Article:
"tweet": "Wow hello this is my tweet, how cool is this"
}

It takes the data, validates that the schema matches, and then updates 3 places:

  1. It pushes the tweet onto the user handle using a variable from the data
  2. It adds their handle to a list of handles but just as a string, not as an object containing a string
  3. It overwrites the node lastUser to their handle so we know who tweeted last

Options

schema: Object required

schema holds the information for the input and output of your data.

schema.expectingType: String required

expectingType is the type we expect to see. This keeps malformed data from clogging your denormalization process.

The available types are: object

schema.expectingProperties: Array required when expectingType is object

An array of properties that the object must have to be denormalized. If the object is missing a property, it will not duplicate.

schema.places: Array required

An array of objects, each object describing where and how you want the data to be duplicated

schema.places.operation: String required

The type of operation to perform. The available operations are set and push.

schema.places.type: String required

What type you want to duplicate the data as. The avaiable types are object and string.

schema.places.properties: Array required if type is object

An array of properties that you want to pull from the original data input. You must have at least one property to pull. The library does not support selecting nested properties at this time. If your object looks like this:

{
	"a": {
		"aa": true,
		"bb": true
	},
	"b": {
		"cc": true
	}
}

And your properties looks like this:

{
	properties: ['a']
}

The value it will duplicate is:

{
	a: {
		aa: true,
		bb: true
	}
}

schema.places.property: String required if type is string, number, or boolean and the input is an object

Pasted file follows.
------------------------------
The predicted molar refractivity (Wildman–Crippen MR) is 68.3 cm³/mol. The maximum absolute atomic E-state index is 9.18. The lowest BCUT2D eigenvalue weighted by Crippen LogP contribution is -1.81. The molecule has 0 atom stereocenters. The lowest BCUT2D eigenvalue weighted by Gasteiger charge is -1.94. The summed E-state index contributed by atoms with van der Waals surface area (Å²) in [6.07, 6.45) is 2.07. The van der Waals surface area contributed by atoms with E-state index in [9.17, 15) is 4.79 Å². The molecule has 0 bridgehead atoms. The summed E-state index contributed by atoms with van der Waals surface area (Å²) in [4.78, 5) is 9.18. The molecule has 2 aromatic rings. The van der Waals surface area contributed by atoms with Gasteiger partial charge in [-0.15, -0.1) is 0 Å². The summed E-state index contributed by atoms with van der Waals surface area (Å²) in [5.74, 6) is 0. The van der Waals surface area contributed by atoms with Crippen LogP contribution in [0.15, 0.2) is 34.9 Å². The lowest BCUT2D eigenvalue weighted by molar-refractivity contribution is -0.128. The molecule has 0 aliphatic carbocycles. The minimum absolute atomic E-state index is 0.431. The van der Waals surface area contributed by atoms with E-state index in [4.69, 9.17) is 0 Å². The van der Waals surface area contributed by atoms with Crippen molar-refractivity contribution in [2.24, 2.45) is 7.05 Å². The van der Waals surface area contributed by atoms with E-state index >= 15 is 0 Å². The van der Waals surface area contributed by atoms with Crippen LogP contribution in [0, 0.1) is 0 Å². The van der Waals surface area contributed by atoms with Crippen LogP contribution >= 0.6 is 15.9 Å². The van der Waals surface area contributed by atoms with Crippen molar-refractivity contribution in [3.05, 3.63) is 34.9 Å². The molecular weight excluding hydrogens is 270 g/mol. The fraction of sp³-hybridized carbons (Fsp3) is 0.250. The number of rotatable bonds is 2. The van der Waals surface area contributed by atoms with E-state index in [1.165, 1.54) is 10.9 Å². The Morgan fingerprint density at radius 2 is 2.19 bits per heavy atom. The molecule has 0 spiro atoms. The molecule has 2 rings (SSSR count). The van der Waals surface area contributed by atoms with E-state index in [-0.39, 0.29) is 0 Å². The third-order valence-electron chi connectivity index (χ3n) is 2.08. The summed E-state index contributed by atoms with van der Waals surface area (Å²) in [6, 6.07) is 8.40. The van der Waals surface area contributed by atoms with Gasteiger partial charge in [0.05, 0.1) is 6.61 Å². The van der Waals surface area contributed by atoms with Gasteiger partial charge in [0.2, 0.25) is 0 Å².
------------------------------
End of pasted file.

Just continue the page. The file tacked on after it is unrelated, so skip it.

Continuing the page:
The property from the object you want to use. This propety must be one of the above 3 types. It will fail if it is an object or an array.

If we have this as our original data:

{
	"a": {
		"aa": true,
		"bb": true
	},
	"b": "I am a beautiful butterfly"
}

And our property looks like this:

{
	property: 'b'
}

The value it will duplicate is:

{
	b: 'I am a beautiful butterfly'
}

schema.places.path: String required

Where you want to save the new data. The path string can contain variable names (more on those below) and must be the absolute path.

Example: /userTweets/{{userHandle}} or /users

schema.places.variables: Object required if a variable is defined in the path

variables is an object where the key is the name of the variable in the path and the value is the key of the original input.

Example:

variables: {
	userHandle: 'handle'
}

userHandle is what it will search for in the path (like our previous path example). The parser will pull the value for handle (from the data we gave at the beginning of the denormalizer object) and use it there.

Our data:

{
  "handle": "Sammy_Yundt36",
  "tweet": "Wow hello this is my tweet, how cool is this"
}

What our final path will be:

/userTweets/Sammy_Yundt36

schema.places.options: Object

Places can have options to help handle their functions. If no options are provided, the default values will be used.

schema.places.options.ignore: Object

If you want to ignore a specific operation on a place, you can set that operation to true in the ignore object.

Example: If we want to show what user last did something we want to update it but we do not want to delete the node even if the main object in the database was deleted.

{
	operation: 'set',
	type: 'string',
	path: '/lastUser',
	variables: {},
	property: 'handle',
	options: {
		ignore: {
			delete: true // We will update the node, but we will never delete it
		}
	}
}

schema.places.options.database: String

This is the string name of a previously configured database you would like to use. If nothing is defined it will use 'default'.

Required Libraries

  • Q
  • Colors
You can’t perform that action at this time.